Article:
There are many other categories that can be used to separate medical exoskeletons. For example, exos can be passive (no motors) vs. powered. Also, exoskeletons can be hindering such as a tremor suppression exoskeleton which provides motion opposite of the one caused during a tremor. Yet another category would be pediatric medical exos. Most exoskeleton just aren’t adaptable enough to fit children so a specialized pediatric version has to be designed and manufactured. In addition, many medical wearables are tied to screens and computer games to make completing repetitive tasks more entertaining and rewarding. Yet another way to categorize medical exos would be if they are rigid or made entirely out of soft materials. There is really no established correct way to categorize medical exos. However as the exoskeleton industry is growing and maturing some nomenclature convention will have to eventually be adopted.
For the purposes of this article the medical exoskeletons will be divided using only the first three of the categories described above: rehabilitative vs augmentative, upper body vs lower body and mobile vs stationary.
The following is a list of commercial medical exoskeletons, research projects that are close to becoming commercial products and research projects that have had a great influence on the industry. The devices are separated into the categories described earlier. Note that this list focuses on commercial or more famous medical exoskeletons. There are many research labs and companies with wonderful prototypes and products in various stages of development that have been omitted.
Stationary Lower Body Exoskeletons
- Lokomat by Hocoma (optional parts for pediatric care)
- RoboGait by Bama Teknoloji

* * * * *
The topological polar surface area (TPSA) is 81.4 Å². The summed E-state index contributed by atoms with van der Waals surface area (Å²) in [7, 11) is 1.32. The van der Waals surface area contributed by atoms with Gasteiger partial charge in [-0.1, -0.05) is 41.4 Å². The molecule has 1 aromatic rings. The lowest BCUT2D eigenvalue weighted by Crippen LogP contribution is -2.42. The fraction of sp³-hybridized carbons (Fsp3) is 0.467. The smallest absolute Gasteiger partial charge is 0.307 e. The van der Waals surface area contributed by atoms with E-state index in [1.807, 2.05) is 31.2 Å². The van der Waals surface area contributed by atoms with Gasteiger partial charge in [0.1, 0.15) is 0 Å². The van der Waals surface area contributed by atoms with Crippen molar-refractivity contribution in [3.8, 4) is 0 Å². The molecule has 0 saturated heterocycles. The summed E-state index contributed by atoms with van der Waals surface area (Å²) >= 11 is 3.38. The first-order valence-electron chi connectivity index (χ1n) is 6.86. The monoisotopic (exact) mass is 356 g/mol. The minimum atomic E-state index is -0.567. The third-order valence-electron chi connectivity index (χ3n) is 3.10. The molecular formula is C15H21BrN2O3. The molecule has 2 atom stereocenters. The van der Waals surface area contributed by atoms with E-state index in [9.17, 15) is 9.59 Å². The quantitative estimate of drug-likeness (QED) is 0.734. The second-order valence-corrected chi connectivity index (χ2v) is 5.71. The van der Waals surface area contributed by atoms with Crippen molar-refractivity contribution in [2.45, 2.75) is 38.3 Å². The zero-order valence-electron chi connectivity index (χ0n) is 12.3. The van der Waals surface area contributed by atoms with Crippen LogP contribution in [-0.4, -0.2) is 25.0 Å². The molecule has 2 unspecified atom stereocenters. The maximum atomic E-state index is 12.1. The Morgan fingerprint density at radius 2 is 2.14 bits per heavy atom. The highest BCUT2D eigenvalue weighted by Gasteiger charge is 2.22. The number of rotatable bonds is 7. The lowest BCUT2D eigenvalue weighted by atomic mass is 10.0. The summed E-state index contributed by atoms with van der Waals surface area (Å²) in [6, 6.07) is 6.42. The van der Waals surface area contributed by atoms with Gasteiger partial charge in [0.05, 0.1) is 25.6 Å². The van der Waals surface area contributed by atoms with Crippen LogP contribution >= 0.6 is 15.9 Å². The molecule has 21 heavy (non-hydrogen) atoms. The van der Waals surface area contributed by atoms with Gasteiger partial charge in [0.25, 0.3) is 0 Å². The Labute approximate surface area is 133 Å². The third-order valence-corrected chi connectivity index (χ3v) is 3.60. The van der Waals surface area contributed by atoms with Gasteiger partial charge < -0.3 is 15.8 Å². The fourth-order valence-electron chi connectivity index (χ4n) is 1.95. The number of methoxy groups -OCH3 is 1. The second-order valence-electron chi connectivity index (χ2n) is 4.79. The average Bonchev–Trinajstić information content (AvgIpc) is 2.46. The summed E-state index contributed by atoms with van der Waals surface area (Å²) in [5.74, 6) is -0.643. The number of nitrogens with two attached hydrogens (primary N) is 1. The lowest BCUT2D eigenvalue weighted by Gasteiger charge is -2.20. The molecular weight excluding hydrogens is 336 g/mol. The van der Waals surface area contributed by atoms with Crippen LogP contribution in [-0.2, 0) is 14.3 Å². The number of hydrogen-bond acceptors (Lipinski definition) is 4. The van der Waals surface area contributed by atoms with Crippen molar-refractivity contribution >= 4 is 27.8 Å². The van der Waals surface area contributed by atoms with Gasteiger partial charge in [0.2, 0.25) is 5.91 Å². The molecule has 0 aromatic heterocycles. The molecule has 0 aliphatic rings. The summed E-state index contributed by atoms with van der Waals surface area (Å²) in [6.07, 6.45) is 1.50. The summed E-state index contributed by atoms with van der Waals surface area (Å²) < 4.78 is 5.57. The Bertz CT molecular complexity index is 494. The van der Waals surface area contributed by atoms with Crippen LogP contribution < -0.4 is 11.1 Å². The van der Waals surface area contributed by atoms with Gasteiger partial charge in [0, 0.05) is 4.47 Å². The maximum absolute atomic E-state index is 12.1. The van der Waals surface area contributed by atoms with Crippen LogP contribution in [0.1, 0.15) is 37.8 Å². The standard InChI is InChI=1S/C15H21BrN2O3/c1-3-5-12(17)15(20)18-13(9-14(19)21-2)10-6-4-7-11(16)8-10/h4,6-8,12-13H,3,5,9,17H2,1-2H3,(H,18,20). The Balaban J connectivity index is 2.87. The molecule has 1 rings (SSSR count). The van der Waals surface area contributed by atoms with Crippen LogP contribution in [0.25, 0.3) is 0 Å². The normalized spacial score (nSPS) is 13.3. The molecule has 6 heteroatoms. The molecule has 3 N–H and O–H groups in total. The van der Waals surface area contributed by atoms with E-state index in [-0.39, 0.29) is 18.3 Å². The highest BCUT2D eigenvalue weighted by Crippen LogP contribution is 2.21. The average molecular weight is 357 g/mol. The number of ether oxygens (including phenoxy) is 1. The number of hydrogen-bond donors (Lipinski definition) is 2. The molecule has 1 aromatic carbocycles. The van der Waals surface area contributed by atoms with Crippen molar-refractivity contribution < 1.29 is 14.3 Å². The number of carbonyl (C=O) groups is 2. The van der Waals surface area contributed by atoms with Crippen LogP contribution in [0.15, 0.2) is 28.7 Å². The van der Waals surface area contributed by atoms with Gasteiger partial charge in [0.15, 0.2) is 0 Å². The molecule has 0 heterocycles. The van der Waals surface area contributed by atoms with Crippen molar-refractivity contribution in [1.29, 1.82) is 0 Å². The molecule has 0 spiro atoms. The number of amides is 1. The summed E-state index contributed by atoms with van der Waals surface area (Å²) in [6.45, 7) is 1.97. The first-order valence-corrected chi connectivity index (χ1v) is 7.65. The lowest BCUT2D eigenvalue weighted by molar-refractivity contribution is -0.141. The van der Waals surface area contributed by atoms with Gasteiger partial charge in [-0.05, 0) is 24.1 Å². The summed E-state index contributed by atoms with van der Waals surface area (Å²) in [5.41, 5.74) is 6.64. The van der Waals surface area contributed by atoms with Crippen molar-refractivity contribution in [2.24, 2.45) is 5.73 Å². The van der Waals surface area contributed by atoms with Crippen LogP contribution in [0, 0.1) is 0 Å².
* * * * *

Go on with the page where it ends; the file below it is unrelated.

- InMotion Ankle by Interactive Motion Technologies (now purchased by Bionik Labs)
- Alex 3 by University of Delaware
- ANKLEBOT by MIT
Stationary Upper Body – Arm&Wrist Exoskeletons For Rehabilitation
- InMotion Arm by Interactive Motion Technologies (now purchased by Bionik Labs)
- InMotion Wrist by Interactive Motion Technologies (now purchased by Bionik Labs)
- Armeo by Hocoma
- ALEx by KineteK Wearable Robotics
- Tack-Hold by KineteK Wearable Robotics
- Power Jacket REALIVE – Panasonic ActiveLink
- HARMONY – ReNeu Robotics Lab, UT Austin
Stationary Upper Body – Hand Exoskeletons For Rehabilitation
- Amadeo by Tyromotion
- InMotion Hand by Interactive Motion Technologies (now purchased by Bionik Labs)
- Hand of Hope by Rehab-Robotics
Mobile Upper Body – Exoskeletons For Rehabilitation & Augmentation
- MyoPro Motion G – Myomo
- CARAPACE by Lorenzo Masia
- Robotic Soft Extra Muscle (SEM) Glove by Bioservo
- Pneumatic Power Assist Glove by Daiya
- Inflatable Soft Exoskeleton by Otherlab Orthotics
- Inflatable Soft Robotic Glove – Wyss Institute
- Affordable Tremor Suppression Arm – MedEXO Robotics
Mobile Lower Body Rehabilitation Exoskeletons
- HANK by Gogoa
- ReWalk by ReWalk Robotics
- Hal Medical by CYBERDYNE
- Ekso GT by Ekso Bionics
- Indego by Parker Hannifin
- ExoAtlet by ExoAtlet
- ARKE by Bionik Labs
- Phoenix by SuitX (formally US Bionics)
- Atlas by Marsi Bionics
- MODO by Active Bionics
- Bionic Leg by AlterG
- AxoSuit by AxoSuit
- X1 Mina Exoskeleton by NASA-IHMC
- REX by REX Bionics
Mobile Lower Body Augmentation Exoskeletons
- REX P by REX Bionics
- Keeogo by B-Temia
- C-Brace by Ottobock
- Stride Management by Honda
- Body Weight Assist by Honda
- Exo-Legs PhaseX AB
- MAXX by ETH Zurich, Sensory-Motor Systems Lab
If you have read the sister article to this one, 22 Exoskeletons For Work and Industry Into 6 Categories you might have noticed that some of the exoskeletons are repeated. A handful of companies are marketing the same product for different applications and seeing what sticks. B-Temia for example is testing the waters for its knee exoskeleton, the Keeogo for the medical augmentative, military and consumer/civilian markets at the same time!